Answer to deficit is to cut state spending
Legislators spend every penny they can get in good times, then whine about the inevitable deficits in bad times. When they face a budget gap, their only solution is to increase taxes instead of reducing spending.
Proponents of measures 66 and 67 speak nonsense when they say the only option if the measures fail is to cut education. Cuts in any particular program are not automatic or mandatory and there are several responsible alternatives on the table that cut this increase in spending without touching essential services. There are plenty of cuts to be made and even considerable choice in how they are made.
Do not fall for these scare tactics and demand accountability from our legislators in how they spend our money.
League supports measures 66 and 67
The League of Women Voters of Ashland supports the passage of the tax fairness measures 66 and 67. The League believes that the tax measures are fair and necessary to balance the budget and provide essential services. The League of Women Voters only takes a position on an issue after extensive investigation and study.
Our position in favor of the passage of measures 66 and 67 is based on The League of Women Voters' Fiscal Policy, which supports fair taxation that provides sufficient funding for essential services to Oregon's citizens especially the most vulnerable among us. The recession has caused revenues to decrease primarily due to increased unemployment and demand for public services to increase. The defeat of these measures would reduce the general fund for 2009-11 by more than 5 percent. Because more than 90 percent of our general fund revenue pays for education, health care and public safety, monies for these vital services will be reduced when the need is even greater.
The League of Women Voters of Ashland urges you to speak to your family, friends and neighbors and urge them to vote "yes" for both measures 66 and 67 on the Jan. 26 ballot. Your ballot can be dropped off at the Ashland library in the official ballot box.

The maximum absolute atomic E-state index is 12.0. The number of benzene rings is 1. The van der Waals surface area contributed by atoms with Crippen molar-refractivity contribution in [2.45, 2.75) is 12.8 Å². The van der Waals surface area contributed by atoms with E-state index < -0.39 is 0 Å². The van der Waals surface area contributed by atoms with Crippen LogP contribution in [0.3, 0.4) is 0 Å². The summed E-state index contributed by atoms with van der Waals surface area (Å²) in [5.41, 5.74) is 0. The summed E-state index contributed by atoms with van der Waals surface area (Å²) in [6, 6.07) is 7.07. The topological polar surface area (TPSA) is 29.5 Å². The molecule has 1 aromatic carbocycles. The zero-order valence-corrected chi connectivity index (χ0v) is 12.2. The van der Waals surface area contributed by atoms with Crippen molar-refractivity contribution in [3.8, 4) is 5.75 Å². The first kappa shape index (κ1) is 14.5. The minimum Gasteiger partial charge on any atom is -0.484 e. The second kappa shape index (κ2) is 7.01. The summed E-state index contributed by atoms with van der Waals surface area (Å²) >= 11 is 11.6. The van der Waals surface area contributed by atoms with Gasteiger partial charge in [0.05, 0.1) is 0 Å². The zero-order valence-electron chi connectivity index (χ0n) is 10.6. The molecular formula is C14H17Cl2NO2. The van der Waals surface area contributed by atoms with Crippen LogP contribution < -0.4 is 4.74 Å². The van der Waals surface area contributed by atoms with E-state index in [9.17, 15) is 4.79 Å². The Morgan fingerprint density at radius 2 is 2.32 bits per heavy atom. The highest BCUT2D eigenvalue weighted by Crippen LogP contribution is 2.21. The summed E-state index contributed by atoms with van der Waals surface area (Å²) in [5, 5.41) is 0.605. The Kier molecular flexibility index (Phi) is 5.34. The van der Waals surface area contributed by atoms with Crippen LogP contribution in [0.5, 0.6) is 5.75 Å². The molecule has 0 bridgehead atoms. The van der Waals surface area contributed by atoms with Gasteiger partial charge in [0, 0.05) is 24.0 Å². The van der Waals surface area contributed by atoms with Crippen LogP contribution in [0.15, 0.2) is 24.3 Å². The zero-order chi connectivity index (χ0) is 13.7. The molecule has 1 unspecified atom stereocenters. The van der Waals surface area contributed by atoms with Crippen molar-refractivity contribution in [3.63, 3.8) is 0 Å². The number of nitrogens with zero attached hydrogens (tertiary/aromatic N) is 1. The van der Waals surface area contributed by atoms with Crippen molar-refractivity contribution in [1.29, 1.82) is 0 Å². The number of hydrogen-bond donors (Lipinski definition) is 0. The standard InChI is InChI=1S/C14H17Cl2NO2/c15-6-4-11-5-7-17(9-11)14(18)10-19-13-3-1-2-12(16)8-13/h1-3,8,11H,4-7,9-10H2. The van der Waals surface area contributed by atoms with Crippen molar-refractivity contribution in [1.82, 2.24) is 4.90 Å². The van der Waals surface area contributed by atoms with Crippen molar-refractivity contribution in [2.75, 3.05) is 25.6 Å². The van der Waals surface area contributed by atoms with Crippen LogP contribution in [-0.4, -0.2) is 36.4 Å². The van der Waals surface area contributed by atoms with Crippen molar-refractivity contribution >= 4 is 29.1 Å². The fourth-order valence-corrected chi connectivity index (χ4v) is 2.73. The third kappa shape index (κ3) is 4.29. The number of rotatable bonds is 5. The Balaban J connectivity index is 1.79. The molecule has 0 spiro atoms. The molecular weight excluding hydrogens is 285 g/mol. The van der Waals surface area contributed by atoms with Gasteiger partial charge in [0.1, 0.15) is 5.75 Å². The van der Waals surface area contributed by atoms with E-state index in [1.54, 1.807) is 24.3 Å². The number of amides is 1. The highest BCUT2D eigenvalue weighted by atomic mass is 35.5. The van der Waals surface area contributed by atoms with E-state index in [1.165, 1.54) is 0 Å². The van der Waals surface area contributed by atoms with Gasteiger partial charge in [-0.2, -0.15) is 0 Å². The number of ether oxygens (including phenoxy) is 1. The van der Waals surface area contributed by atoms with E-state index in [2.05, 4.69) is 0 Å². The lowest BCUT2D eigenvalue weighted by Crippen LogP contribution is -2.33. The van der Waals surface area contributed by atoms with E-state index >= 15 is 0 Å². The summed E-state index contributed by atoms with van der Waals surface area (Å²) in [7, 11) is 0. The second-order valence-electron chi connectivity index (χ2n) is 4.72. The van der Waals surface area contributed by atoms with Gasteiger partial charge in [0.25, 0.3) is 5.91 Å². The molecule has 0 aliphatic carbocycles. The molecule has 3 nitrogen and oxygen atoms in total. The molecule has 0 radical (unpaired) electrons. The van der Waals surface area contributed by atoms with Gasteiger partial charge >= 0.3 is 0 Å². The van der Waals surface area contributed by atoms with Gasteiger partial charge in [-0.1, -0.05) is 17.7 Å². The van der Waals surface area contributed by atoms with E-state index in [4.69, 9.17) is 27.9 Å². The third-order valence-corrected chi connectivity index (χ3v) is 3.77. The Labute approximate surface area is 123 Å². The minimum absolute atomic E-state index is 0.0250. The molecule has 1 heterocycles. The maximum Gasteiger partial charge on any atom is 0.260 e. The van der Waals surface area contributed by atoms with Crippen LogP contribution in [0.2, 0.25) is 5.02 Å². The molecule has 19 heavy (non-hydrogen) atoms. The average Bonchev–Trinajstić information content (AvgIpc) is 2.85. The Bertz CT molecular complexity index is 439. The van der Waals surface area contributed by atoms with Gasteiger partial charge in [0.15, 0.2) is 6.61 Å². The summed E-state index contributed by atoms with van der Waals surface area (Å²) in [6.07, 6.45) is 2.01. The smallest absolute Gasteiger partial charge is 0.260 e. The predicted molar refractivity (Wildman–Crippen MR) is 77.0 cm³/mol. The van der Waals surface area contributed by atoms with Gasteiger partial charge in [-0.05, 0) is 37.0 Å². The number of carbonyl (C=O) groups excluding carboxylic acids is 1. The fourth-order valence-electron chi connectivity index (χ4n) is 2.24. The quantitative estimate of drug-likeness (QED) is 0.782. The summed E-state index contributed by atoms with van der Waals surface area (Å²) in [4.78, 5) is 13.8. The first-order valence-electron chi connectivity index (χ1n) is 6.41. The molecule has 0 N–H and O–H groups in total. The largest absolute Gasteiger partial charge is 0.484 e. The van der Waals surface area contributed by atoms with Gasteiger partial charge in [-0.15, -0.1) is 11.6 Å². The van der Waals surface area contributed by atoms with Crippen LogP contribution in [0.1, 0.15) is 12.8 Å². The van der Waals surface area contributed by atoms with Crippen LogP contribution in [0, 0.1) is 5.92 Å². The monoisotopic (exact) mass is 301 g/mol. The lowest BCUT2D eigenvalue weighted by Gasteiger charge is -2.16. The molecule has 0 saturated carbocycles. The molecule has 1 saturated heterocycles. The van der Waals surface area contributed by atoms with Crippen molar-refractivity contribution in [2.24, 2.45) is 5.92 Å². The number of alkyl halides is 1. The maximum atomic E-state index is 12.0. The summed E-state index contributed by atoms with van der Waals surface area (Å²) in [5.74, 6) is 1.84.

President, LWV of Ashland
Reform spending to correct tax system
There are those who would pass measures 66 and 67 and then try to reform our tax code. If we pass a permanent tax increases that soak the rich and the unprofitable, there will be no leverage to change the tax system — until the rich, the ambitious and the broke start leaving the state, and we are advertising for businesses and workers, like California.
Our Legislature passed increases in spending on families and children because it was a recession and now they want us to pay for the money they have already allocated. We should not put our children, old and sick indigents at the mercy of a majority of legislators and voters. We need to put such matters 100 percent in the hands of people who care, by funding them through charity and commerce, like we do other important things that we need to live. Government is for those things that must be funded by force: necessary evil, like courts, police, prisons, roads, sewers, water systems. People will freely pay for good things, even for other people, if the government is not doing them. Look at the Gospel Rescue Mission: They would never be able to pass a levy, but they keep expanding, good times and bad.
If we reform our state spending to that which can only be funded by force, it will be easy to fix our tax system. Live free, and prosper.
Education will suffer without more taxes
Long before 2000, when my son started kindergarten, public schools in Oregon have been seeking stable funding. Measures 66 and 67 are not the first legislative proposals for funding schools to be challenged by anti-tax activists.
Last year the Legislature cut educational spending by more than $1 billion. Locally, we cut programs, laid off teachers and increased class sizes. To prevent another billion dollars in educational cuts, the Oregon Legislature worked very hard to find funding sources that would not add additional burden to Oregon families.
The gaps in funding education in Oregon keep getting bigger. Oregon keeps dropping in student success. Vote "yes" to show that we consider educational funding a priority. If measures 66 and 67 are defeated on Jan. 26, we must prepare ourselves for another round of staff cuts, more teacher layoffs and even bigger classes. There is no backup plan.
Who decided not to open the ballot box?
Well, I'm just wondering why the ballot box by the library was closed the evening I went to submit my ballot. It was all taped shut with a notice that it'd be open on such and such a distant date. Whose harebrained idea was that? I'd already had my ballot a few days by then, too. So, I put nearly a half-dollar stamp on my ballot and mailed it, to be sure my vote counted! I think the ballot box should be open the very day after the ballots are mailed, so people can submit their vote as soon as they like, and not have to hold onto their ballot until it gets cocoa rings on it or it accidentally gets tossed in with the recycle. There should be no obstacle to voting.
Letters to the Editor
Answer to deficit is to cut state spending